Disney said its earnings included a one-time gain of 3 cents a share from the settlement of tax issues. That leaves the Burbank, Calif.-based company 2 cents ahead of analyst estimates, which called for Disney to earn 15 cents a share for the quarter.

Chairman Michael Eisner underlined the role played by the blockbuster movie "Pirates Of The Caribbean."

"Disney's strong performance in the quarter, driven by the studios and media networks, and the substantial improvement in our overall results during a difficult year provide further evidence that we have established the foundation for future growth," Eisner said in a statement.

Company officials forecast that they would either meet or beat estimates for the 2004 fiscal year, which calls for Disney to earn 84 cents a share.

Analysts generally were pleased with the quarter's results, although some were concerned about trouble spots.

Paul Kim, analyst for Tradition Asiel Securities, said lower income for Disney's ABC networks was one area to watch.

"That was a little disappointing because ABC was supposed to be turning around," he said.

He added that terrorism-induced trouble at Disney's theme parks seems to be bottoming out. For the quarter, theme park sales were off 1 percent and operating income slipped 4 percent.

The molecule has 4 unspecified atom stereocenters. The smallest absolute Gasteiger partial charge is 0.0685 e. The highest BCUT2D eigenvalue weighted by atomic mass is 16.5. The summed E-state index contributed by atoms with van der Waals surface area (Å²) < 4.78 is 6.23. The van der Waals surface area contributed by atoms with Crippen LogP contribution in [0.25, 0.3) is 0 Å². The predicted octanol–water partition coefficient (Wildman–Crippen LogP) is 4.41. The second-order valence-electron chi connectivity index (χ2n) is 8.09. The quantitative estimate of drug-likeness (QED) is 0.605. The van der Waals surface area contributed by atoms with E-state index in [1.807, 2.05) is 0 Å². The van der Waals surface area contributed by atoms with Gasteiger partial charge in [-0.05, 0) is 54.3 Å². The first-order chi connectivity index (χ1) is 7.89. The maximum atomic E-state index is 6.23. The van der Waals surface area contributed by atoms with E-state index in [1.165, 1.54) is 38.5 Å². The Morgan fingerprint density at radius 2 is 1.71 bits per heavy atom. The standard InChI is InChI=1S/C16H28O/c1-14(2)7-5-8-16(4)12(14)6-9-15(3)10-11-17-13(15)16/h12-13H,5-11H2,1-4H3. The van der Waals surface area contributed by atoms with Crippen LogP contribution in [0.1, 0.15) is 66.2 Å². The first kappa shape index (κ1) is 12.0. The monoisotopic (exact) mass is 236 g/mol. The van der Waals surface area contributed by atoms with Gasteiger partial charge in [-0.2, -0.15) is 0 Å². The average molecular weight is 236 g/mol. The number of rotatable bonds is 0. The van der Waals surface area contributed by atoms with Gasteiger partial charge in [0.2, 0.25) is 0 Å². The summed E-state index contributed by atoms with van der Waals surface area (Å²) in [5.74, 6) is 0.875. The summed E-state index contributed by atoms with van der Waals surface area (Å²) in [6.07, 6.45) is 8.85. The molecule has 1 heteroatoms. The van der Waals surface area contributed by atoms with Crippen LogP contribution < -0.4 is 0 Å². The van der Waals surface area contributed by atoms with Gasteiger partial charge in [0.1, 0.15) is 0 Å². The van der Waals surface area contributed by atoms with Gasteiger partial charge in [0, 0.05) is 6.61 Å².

But Kim is concerned that deals for admission to Walt Disney World in Florida, which are expiring, may have drawn out the demand already leaving risk down the road.

Overall, though, it was a middling quarter, Kim said.

"The bulls kind of heard what they wanted to hear. The bears heard what they wanted to hear," Kim said.

David Mantell at Loop Capital Markets was more upbeat. Mantell said the company's projection of 84 cents earnings per share or higher for next year would give the company 31 percent growth.

"That's quite strong. So overall, we're saying it's a pretty good quarter," Mantell said.

Among its divisions, the biggest income jump came from Disney's studios. "Pirates" and "Freaky Friday" helped Disney post a huge gain, a positive contrast to a write-down in the division recorded last year.

Studios also were helped by DVD releases of "Finding Nemo," which sold 8 million copies its first day and 20 million to date. Also selling well during the quarter was "Bringing Down The House," "Sweet Home Alabama," "Santa Clause 2" and "Chicago."

ABC was brought down by increased programming costs for sports programs. Despite that, the company's media networks posted double the income for the period, rising from $147 million to $298 million, helped by stronger advertising and higher cable affiliate fees.

At the company's theme parks, attendance was lower and costs were higher at Walt Disney World. Further, a loss of royalties and management fees at Euro Disney cut into profits.

Disney's consumer products division was off 4 percent in sales and 3 percent in income. The company still is trying to sell its Disney Stores.